Graphic novels like Nat Turner can be used in both surveys and public history courses to get students to think about historical representation and memory without necessarily delving into a complicated historiography that may not be suitable for all levels of students. It can also help students to look at a traumatic history that is presented powerful way, that can help open them up to further exploration of the topic. If I were teaching Nat Turner in the context of a public history course, I would probably pair it with the Af Am History Fail Feed, and an article or two, or chapter on public history and slavery. In a survey course, I would likely pair it with some primary sources, such as Frederick Douglass’s 4th of July speech, and excerpts from Nat Turner’s Confessions, and from David Walker’s Appeal, the text said to have inspired Turner. All have potential for lessons about slavery, abolition, and freedom.
And finally, war is another area of historical trauma; particularly when one delves into the war experience. Few wars have ignited more controversy recently than the Civil War and Reconstruction. Tomorrow, the Junto will run an interview with Bancroft Prize winning historian Ari Kelman, who co-authored Battle Lines: a Graphic Novel of the Civil War with illustrator Jonathan Fetter-Vorm. Battle Lines is a complex, layered treatment of the Civil War that begins in 1808 and runs through Reconstruction. It involves a series of connected mini-narratives, dissecting the causes and consequences of the Civil War but also to unpack the complexities of why soldiers on both sides fought. The novel includes not only vivid history, but also the careful character development. A soldier’s heartache becomes the reader’s: the loss, the destruction, and the devastation.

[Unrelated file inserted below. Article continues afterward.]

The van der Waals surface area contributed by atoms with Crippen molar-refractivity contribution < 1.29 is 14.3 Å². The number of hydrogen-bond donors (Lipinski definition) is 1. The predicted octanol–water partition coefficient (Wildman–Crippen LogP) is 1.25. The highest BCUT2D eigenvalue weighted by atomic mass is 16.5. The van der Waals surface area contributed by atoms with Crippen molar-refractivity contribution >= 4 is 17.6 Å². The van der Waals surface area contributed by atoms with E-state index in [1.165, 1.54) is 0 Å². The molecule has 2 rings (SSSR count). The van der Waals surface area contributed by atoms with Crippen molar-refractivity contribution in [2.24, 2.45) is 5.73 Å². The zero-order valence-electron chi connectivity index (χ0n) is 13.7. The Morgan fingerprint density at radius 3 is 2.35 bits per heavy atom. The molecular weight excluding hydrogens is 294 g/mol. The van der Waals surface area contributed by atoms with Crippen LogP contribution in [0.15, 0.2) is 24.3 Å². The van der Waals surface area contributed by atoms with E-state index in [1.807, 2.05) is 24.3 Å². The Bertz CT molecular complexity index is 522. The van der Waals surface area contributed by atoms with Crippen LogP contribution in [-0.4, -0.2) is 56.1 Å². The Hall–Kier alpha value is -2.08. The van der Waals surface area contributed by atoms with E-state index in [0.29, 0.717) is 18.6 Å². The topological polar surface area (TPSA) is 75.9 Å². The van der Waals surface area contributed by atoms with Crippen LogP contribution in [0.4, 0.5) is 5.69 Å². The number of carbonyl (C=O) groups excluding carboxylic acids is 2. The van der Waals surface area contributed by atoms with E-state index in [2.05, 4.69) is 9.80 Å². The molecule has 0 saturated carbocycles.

The Civil War was deadly, claiming approximately 620,000 lives and over a million casualties total. But numbers alone can be hard for students to process, beyond instinctively know that’s a large toll. Combining Battle Lines’s narrative treatment of the war with battlefield photographs (like Matthew Brady), letters, and journal extracts can help make the human cost of the war painfully real. This combined approach can also help open students up to the nuances of the Civil War.
Graphic novels are certainly not the same as a scholarly monograph or journal article, but when paired with other things (articles, lecture, books, primary sources, film), they can be powerful tools. Abina can be used along side other sources to talk about the broader implications of colonization or the multiple legalities in abolition and the slave trade. I have combined Persepolis with a lecture on U.S. foreign policy during the Carter and Reagan administrations. John Lewis’s March trilogy might be used alongside Selma, and primary sources, like Letter from a Birmingham Jail. In some ways, they are not much like other pedagogical tools, in that a layered approach can help improve information literacy and really let the material sink in. They can just be particularly helpful in approaching traumatic, controversial, or otherwise sensitive topics….especially in the age of trigger warnings.
 Spiegerman’s own anthropomorphic treatment of ethnicities came from a prior effort to draw African-Americans, using the old racist tropes to void them of their power. He realized that he could apply what he learned to his own family experience. See Art Spiegerman, “Why Mice?,” The New York Review of Books. For more on racial tropes, see Michael A. Cheney, “Drawing on History in Recent African American Graphic Novels,” MELUS, Vol. 32, No. 3: Coloring America: Multi-Ethnic Engagements with Graphic Narrative (Fall 2007): 175-200.
 James Oliver Horton, “Presenting Slavery: The Perils of Telling America’s Racial Story,” The Public Historian, Vol. 21, No. 4 (Autumn 1999): 20.
 Andrew J. Kunka, “Intertextuality and the Historical Graphic Narrative: Kyle Baker’s Nat Turner and the Styron Controversy,” College Literature, Vol. 38, No. 3, Visual Literature (Summer 2011): 169-170.
 Amanda Gluibizzi, “The Aesthetics and Academics of Graphic Novels and Comics,” Journal of Art Documentation, Vol. 26, No. 1 (Spring 2007): 28-30.
 There are two outstanding graphic novels that can add global perspectives on slavery. Trevor R. Getz and Liz Clarke, Abina and the Important Men (Oxford, 2011 ) narrates the 1876 West African court case of Abina Mansah, who was illegally enslaved, ran away, and then challenged her master in court. Marcelo D’Salete, Cumbe chronicles the experiences of African slaves in Brazil. The text is in Portuguese, but the story line is still clear.
 As I noted in my review on H-War.